We've seen mood clothing and furniture, and now we can add emotion-sensitive architecture to that fascinating list thanks to incredible Swedish technology.
As part of the Emotional Cities project, the Haymarketscrapers in Stockholm change colour according to the feeling of the city's people. The city's five tallest skyscrapers act as colossal projections of the overall citizen mood. The scale ranges from depressed, which is reflected as deep purple, to happy, which is shown as vibrant red.
Tourists flying in will be able to tell the overall vibe of a city from the airplane window already, just by taking a peek at the towers!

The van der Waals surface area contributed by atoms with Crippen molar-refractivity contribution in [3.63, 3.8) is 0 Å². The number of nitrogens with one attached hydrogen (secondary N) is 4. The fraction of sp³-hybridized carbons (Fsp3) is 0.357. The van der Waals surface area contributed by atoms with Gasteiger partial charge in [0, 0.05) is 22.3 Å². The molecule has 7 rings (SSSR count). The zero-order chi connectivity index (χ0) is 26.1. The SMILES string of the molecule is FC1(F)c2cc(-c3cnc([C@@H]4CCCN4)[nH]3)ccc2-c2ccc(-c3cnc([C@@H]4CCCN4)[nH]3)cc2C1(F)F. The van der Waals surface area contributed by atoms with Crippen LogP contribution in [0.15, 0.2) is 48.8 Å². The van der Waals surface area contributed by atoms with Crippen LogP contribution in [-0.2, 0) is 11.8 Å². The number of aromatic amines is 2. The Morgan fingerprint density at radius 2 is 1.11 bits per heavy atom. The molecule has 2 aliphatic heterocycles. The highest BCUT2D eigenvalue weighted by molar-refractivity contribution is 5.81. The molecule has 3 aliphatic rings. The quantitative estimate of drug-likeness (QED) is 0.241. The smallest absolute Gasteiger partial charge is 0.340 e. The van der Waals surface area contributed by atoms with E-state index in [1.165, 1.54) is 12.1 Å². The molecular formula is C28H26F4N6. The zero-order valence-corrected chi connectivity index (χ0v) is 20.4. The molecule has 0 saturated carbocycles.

So how do the moods of the people affect the towers? No surprise in today's wired world: with the help of citizen votes on the internet, of course. Stockholmers can log on to emotionalcities.com where they are greeting with, "How are you today?"
7 clickable circles appear below the question in all colours of the rainbow. The far left has the biggest frown on a violet sphere, next to it is indigo, then the expression gets happier as it progresses from light blue to green, yellow, orange and a happy red.
From there those who choose can keep a diary. Once answering "how," they have the opportunity to answer "why" in an online journal that can be kept entirely private.
The site also offers a chart of constantly updated city stats. A web cam can be seen here.
Rumor has it more cities will be getting mood lighting similar to emotional city including in South Korea.
Mood Sensitive Architecture
More Stats +/-
Hand-Controlled Coding Kits
Ancient Relic-Inspired Chocolates
Explosive Candy-Filled Burritos
Top 25 Customization Concepts in August
American History Musical Apps